- Associated Press - Wednesday, October 8, 2014

NASHVILLE, Tenn. (AP) - Two top Tennessee officials are protected from claims that they violated the rights of Occupy Nashville protesters who were arrested on a plaza outside the state Capitol in October 2011, a federal appeals court ruled Wednesday.

The protesters sued after Safety Commissioner Bill Gibbons and former General Services Commissioner Steven Cates - responding to reports of crime and sanitation problems - implemented a last-minute curfew for the War Memorial Plaza and then had those who refused to leave arrested.

The curfew policy was later withdrawn and replaced, meaning the only remaining claims were those against Gibbons and Cates. As individuals, they could be sued for monetary damages.

In June 2013, U.S. District Court Judge Aleta Trauger in Nashville ruled in favor of the protesters, finding that the arrests were unlawful and violated the demonstrators’ rights to free speech and due process.

Trauger found the officials were not entitled to qualified immunity, which can protect public officials from being held personally responsible for their actions, even when they are illegal, as long as those actions do not violate a clearly established right.

She did not immediately rule on monetary damages. That was put on hold as the commissioners asked the 6th U.S. Circuit Court of Appeals to overturn Trauger’s ruling.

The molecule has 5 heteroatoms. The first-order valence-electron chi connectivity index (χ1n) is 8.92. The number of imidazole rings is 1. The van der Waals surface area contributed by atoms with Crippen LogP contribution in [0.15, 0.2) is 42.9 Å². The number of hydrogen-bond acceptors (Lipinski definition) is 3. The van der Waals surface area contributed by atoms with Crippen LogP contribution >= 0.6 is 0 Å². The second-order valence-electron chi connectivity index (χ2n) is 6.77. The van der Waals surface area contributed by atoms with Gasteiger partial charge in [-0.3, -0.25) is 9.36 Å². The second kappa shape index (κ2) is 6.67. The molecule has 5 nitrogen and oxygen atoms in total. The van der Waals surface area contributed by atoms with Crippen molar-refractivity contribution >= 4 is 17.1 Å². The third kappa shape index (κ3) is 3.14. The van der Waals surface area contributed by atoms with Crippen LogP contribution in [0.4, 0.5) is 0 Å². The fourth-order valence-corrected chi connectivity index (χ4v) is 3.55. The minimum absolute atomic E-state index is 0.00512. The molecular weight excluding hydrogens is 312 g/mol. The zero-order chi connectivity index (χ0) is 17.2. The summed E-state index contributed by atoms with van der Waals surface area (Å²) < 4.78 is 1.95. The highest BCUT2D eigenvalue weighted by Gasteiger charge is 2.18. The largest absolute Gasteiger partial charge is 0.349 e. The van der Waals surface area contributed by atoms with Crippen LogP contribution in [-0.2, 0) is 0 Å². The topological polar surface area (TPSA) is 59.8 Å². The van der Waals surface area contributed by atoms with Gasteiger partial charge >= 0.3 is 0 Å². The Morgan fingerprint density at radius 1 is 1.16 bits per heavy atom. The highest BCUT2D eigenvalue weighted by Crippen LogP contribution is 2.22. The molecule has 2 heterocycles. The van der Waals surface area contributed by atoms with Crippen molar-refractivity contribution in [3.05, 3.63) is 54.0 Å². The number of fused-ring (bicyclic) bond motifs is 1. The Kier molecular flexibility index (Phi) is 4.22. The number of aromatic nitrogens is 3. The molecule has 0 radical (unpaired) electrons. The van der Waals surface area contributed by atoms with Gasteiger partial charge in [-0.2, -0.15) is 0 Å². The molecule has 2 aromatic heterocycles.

In their appeal, attorneys for Gibbons and Cates argued that it was the commissioners’ job to protect state property and maintain order. They said the curfew and arrests were necessary to deal with problems that included crime, trash, sanitation and property damage.

“Plaintiffs’ 24-hour occupation of the War Memorial Plaza was not protected by the First Amendment,” they argued in court papers, adding that courts have found even protected speech can be subject to reasonable time and place restrictions.

On Wednesday, a special panel of three judges from outside the 6th Circuit ruled in the commissioners’ favor. The panel declined to decide whether the protesters had a First Amendment right to protest by occupying a public space for days on end, although they expressed “serious doubt.”

Instead, they found that any such right was not clearly established, and so the commissioners’ actions were reasonable.

“The protesters were arrested as part of a decision to address those serious problems associated with the occupation, not as a result of some vague concern with fleeting protests in the night,” the panel wrote.

The outside panel was called because 6th Circuit Judge Julia Gibbons is married to Commissioner Gibbons.

Tennessee Attorney General Herbert Slatery issued a statement saying he was gratified that the appeals panel agreed with the state’s interpretation that the commissioners’ actions were reasonable. Slatery was Tennessee Gov. Bill Haslam’s chief legal adviser during the Occupy Nashville arrests.

David Briley, an attorney for the protesters, emphasized that they were successful in getting the state to stop the arrests and abandon the curfew policy.

“The only issue was whether we could get money damages,” he said. “We disagree with the ruling in the 6th Circuit, and we intend to appeal.”

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